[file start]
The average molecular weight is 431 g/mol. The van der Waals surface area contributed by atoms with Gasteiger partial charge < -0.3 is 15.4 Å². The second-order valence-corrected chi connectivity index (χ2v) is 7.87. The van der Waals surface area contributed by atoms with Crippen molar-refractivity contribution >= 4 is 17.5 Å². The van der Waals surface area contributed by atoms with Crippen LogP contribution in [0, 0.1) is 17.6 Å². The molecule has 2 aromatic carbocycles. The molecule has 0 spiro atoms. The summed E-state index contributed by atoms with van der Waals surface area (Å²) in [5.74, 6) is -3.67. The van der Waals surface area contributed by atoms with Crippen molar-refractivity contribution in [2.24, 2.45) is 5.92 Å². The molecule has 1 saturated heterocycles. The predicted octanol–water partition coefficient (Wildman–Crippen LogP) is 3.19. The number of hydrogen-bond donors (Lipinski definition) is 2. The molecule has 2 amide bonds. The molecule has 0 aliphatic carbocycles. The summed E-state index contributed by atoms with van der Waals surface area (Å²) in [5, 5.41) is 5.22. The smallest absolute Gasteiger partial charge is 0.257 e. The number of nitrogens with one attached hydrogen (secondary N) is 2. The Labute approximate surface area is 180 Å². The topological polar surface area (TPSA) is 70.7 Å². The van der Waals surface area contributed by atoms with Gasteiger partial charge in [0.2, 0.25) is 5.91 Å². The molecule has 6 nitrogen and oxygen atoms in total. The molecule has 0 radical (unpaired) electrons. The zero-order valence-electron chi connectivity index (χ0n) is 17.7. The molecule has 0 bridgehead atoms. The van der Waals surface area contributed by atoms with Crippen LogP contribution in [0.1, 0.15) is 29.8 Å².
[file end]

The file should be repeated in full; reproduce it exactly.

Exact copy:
The average molecular weight is 431 g/mol. The van der Waals surface area contributed by atoms with Gasteiger partial charge < -0.3 is 15.4 Å². The second-order valence-corrected chi connectivity index (χ2v) is 7.87. The van der Waals surface area contributed by atoms with Crippen molar-refractivity contribution >= 4 is 17.5 Å². The van der Waals surface area contributed by atoms with Crippen LogP contribution in [0, 0.1) is 17.6 Å². The molecule has 2 aromatic carbocycles. The molecule has 0 spiro atoms. The summed E-state index contributed by atoms with van der Waals surface area (Å²) in [5.74, 6) is -3.67. The van der Waals surface area contributed by atoms with Crippen molar-refractivity contribution in [2.24, 2.45) is 5.92 Å². The molecule has 1 saturated heterocycles. The predicted octanol–water partition coefficient (Wildman–Crippen LogP) is 3.19. The number of hydrogen-bond donors (Lipinski definition) is 2. The molecule has 2 amide bonds. The molecule has 0 aliphatic carbocycles. The summed E-state index contributed by atoms with van der Waals surface area (Å²) in [5, 5.41) is 5.22. The smallest absolute Gasteiger partial charge is 0.257 e. The number of nitrogens with one attached hydrogen (secondary N) is 2. The Labute approximate surface area is 180 Å². The topological polar surface area (TPSA) is 70.7 Å². The van der Waals surface area contributed by atoms with Gasteiger partial charge in [0.2, 0.25) is 5.91 Å². The molecule has 6 nitrogen and oxygen atoms in total. The molecule has 0 radical (unpaired) electrons. The zero-order valence-electron chi connectivity index (χ0n) is 17.7. The molecule has 0 bridgehead atoms. The van der Waals surface area contributed by atoms with Crippen LogP contribution in [0.1, 0.15) is 29.8 Å².